Steve Deakin said the pandemic has affected the way he makes a living, but the sport he plays professionally is still skyrocketing in popularity.
“A lot of pickleball supply companies ran out of stock of things like pickleball nets, and balls and paddles, because people were clearing them out and setting up nets in their driveway,” he said.
“In fact, I feel the pandemic, has made it a bit more popular, because there weren’t too many things that people could do to stay active, while we were in lockdown.”
While Deakin calls Pitt Meadows home, he has been spending a lot of time south of the border.
“The U.S. has opened right up, and are holding events full time now,” he said.
While the local pro was apprehensive about travelling to the United States last summer, playing in tournaments is what he does for a living, so he made the decision to continue to earn money.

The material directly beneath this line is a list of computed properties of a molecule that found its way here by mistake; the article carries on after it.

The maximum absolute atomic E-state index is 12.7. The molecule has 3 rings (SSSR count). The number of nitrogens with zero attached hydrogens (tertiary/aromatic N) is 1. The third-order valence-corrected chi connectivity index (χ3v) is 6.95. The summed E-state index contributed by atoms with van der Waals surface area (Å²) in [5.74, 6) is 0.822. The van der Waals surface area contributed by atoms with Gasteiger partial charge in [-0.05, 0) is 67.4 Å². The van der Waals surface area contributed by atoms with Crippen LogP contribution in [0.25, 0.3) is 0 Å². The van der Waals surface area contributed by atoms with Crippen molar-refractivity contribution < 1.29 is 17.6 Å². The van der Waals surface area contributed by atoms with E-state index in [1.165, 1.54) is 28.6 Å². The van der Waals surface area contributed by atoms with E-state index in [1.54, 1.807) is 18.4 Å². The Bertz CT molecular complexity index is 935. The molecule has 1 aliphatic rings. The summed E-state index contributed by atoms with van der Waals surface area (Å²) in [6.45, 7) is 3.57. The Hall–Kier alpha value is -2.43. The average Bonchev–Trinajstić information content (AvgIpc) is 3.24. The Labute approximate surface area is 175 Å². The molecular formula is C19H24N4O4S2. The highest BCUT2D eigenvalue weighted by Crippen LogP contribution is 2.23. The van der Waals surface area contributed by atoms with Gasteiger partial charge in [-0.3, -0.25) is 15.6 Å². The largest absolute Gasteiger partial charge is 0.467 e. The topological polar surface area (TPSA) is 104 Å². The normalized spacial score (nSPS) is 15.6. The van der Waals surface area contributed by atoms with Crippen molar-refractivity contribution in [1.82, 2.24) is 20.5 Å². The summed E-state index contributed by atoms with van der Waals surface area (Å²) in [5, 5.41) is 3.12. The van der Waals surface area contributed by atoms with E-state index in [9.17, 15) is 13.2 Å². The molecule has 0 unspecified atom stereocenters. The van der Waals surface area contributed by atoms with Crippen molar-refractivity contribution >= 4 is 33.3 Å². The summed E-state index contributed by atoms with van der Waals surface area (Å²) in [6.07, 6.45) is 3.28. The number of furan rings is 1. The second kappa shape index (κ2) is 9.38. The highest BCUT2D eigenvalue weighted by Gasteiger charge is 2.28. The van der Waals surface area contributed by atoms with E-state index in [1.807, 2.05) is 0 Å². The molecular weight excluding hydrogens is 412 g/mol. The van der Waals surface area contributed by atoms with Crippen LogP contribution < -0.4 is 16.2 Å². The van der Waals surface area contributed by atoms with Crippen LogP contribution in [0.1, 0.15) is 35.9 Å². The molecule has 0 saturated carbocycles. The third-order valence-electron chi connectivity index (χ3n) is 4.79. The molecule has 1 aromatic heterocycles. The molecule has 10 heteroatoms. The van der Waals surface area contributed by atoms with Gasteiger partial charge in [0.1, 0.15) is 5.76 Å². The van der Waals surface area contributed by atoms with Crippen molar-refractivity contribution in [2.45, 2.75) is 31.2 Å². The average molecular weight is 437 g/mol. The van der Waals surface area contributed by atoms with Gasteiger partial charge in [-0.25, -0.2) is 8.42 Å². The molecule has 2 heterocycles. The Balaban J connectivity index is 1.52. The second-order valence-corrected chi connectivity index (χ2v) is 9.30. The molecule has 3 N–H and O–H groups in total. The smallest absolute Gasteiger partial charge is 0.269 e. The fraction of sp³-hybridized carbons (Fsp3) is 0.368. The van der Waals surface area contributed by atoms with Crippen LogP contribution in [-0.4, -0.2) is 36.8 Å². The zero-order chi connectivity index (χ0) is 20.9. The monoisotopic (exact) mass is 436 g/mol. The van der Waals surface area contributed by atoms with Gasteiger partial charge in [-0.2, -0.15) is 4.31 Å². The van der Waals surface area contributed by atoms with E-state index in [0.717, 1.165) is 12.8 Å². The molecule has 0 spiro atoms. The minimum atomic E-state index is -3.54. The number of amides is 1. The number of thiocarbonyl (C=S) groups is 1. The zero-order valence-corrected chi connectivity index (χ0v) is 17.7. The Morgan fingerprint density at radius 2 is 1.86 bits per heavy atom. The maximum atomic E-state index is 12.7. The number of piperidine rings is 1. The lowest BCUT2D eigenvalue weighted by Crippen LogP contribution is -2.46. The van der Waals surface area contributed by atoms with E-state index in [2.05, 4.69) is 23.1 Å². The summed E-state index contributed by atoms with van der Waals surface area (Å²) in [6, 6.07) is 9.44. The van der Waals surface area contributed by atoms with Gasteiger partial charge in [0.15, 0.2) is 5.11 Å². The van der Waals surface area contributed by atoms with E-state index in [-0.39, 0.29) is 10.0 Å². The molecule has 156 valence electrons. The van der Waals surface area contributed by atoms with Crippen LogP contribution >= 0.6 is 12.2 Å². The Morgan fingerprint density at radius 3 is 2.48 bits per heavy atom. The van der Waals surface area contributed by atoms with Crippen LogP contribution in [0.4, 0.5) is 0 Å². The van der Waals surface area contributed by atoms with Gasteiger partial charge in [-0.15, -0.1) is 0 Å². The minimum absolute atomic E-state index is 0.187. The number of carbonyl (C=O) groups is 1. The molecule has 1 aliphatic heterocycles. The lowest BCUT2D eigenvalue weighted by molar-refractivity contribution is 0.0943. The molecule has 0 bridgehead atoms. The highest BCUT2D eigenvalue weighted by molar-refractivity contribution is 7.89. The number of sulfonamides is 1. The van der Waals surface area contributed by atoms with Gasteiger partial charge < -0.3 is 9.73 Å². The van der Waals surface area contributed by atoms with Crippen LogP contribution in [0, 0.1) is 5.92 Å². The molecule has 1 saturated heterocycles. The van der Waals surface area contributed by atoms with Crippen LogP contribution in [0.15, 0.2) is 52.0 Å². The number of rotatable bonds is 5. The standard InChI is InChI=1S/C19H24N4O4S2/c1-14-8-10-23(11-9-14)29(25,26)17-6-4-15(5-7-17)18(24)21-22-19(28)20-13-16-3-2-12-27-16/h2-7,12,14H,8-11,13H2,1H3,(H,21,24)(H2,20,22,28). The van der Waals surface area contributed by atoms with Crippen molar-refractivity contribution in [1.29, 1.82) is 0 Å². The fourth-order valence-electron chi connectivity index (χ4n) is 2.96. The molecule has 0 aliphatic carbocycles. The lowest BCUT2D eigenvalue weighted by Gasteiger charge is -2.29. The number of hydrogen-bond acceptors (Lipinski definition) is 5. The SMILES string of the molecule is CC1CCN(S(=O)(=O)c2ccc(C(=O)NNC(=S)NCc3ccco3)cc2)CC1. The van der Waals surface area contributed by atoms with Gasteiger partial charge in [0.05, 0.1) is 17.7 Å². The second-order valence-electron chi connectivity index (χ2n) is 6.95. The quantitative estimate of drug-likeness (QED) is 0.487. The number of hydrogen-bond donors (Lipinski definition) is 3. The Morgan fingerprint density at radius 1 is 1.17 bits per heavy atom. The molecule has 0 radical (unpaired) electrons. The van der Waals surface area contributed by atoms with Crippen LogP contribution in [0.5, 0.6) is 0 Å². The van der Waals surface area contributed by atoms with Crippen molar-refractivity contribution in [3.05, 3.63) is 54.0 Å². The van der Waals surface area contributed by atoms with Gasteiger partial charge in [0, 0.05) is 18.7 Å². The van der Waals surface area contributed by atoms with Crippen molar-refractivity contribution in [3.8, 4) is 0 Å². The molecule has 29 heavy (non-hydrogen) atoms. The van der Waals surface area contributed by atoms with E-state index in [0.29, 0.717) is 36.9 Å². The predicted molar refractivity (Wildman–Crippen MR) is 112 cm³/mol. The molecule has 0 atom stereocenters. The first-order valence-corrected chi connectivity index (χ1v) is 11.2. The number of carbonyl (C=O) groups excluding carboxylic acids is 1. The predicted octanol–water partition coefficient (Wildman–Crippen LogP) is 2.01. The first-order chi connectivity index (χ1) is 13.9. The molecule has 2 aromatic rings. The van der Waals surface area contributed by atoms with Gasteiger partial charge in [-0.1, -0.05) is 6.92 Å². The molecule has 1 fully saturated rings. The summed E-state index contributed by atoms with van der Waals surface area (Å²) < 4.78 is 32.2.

“The income I earn in Canada has been clipped by 90 per cent since COVID hit,” he said. Deakin was used to hosting clinics, as well as running training sessions.
“I have to go down to the States to compete and get the exposure. I’m a sponsored player by some companies, so if I don’t play, I don’t get paid.”
There have been no tournaments for the sport in Canada since March of 2020, he added.
Right now, Deakin is back in Pitt Meadows rehabbing an injury to his wrist, but the top-10 ranked doubles player hopes to make it down to the U.S. again next month.
“I’m heading down to San Diego on the 17th, and then I’ll be on a tour down there until the end of September,” he said.
Pickleball Canada National Championships are scheduled to take place in Red Deer in August, but Deakin is not holding his breath.
“I really hope the tournament runs, but if things don’t change, and people don’t get vaccinated, and our government doesn’t allow group sports, I can’t see it happening this summer,” he said.
While the professional side of the sport is stalled nationally, Deakin reiterates the pastime is still gaining popularity.
“Pickleball is a great sport for families to play together,” he said.
“Four generations of families can be on the same court, running around, and having fun.”
Since it is a lot less technical than tennis, Deakin noted a beginner can have immediate success in the sport.
“I can get four beginners on a court, and have them playing, and laughing within five minutes.”
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